A beat passed in silence. Then the Bishop leaned forward, his hands folded in front of him. He seemed to be enjoying himself. I clasped my arms around my torso to stop them from quivering.

“I want you to understand that what we do here tonight is the will of God,” Bishop Smith intoned. “He has authorized us to speak for him in this matter. Do you understand that?”

I nodded uncomfortably.

Bishop Smith continued, “After reviewing everything, consulting with each other and, of course, with God, we have decided that you will be dis-fellowshipped from the church.”

I couldn’t feel my legs.

“Will I be allowed to stay at school?” I whispered.

He paused, thoughtfully, then replied, “Yes … I suppose … if that is what you would like to do. You would be under my direct supervision, however.”

Relief washed over me. It was short lived.

“What exactly does ‘dis-fellowshiped’ mean?” I asked.

“It means that you are to be removed from the general fellowship of the church,” Bishop Smith responded. “You are not allowed to partake of the sacrament, hold a church calling, or pray in public. You will be allowed to pray on your own. You will meet with me at least once a week so that I can track your progress in the repentance process.”

“How long does dis-fellowshipping last?” I asked, stumbling a little over the word.

“It depends,” he replied smoothly. “I will know when it’s time. I will tell you when the process is complete.”

I was both relieved and astonished. I knew that this was the median punishment, but even this seemed too harsh. Hadn’t I done everything asked of me? Hadn’t I come forward voluntarily? Where was the compassion? How could these men, these strangers who didn’t know me at all, dole out judgment like this?

I shoved the thoughts deep inside and tried to emanate only the relief. It didn’t matter. What was done was done. Protesting would only make my plight more perilous.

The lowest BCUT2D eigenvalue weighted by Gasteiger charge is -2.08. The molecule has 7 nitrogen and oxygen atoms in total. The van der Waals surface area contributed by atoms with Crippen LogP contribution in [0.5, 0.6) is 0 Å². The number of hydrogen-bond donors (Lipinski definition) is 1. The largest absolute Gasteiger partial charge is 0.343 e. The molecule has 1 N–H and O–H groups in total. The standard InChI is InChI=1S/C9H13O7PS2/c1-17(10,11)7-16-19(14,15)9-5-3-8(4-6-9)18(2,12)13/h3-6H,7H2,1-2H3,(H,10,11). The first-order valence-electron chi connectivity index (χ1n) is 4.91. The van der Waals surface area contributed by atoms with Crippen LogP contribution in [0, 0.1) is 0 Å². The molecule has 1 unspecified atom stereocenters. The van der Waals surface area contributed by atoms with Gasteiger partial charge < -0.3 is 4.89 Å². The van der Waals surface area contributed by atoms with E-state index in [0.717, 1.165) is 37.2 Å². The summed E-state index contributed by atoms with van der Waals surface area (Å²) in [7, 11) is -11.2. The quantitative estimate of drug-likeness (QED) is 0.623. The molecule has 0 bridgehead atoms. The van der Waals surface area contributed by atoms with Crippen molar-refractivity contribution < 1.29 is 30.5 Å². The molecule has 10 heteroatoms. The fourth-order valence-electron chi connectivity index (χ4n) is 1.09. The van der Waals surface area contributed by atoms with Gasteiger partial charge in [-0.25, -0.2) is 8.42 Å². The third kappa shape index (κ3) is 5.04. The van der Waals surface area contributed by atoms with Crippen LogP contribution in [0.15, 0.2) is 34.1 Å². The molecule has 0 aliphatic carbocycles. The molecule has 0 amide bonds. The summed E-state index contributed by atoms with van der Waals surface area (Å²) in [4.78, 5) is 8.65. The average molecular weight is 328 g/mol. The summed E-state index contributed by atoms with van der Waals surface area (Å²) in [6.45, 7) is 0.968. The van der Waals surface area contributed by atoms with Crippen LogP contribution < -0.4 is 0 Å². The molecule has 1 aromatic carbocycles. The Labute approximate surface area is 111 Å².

Bishop Smith reached across the desk to shake my hand. It struck me then how small he was. Yet he seemed infinitely larger here, in his element. He was grinning now. “Thank you so much for sharing with us! It was just so wonderful having you here. I am looking forward to working with you further.”

I smiled and nodded, wondering if he had meant his last remark to sound as threatening as it did.

I walked out of the office and into the dark night. I moved slowly as I wound my way back to the Hale. I was in no hurry. I didn’t want to see anyone. I was incredibly relieved to be staying … but it was tainted. I felt … I didn’t know what I felt. Anger? Incredulity? Angst? Sorrow? Grief?

A thought crossed my mind and I wished, for a moment, that they had kicked me out of school. Then there would have been a solid resolution – something to rage against, something forcing me out, forcing me onto a new path. It would be done. Instead, it was not.

I reminded myself that I wanted to be a part of this religion. I had wanted to repent. I had known what the church believed. I knew where they stood. I just hadn’t realized what they might do. Still, setting off down this road had been my choice, however uninformed it may have been.

I tried to be rational, but I felt despair nipping at my heels. Why was this happening? Was I even doing the right thing? The black emptiness of the sky stretched out above me, punctured with daggers of silver starlight. Their beams illuminated my path as I trudged through the moist night air. I gazed heavenward, pleading, but no answers came.

This is the latest installment in my story. If you haven’t yet read the previous entries, click here to start at the beginning. Then continue to read each post in numerical order.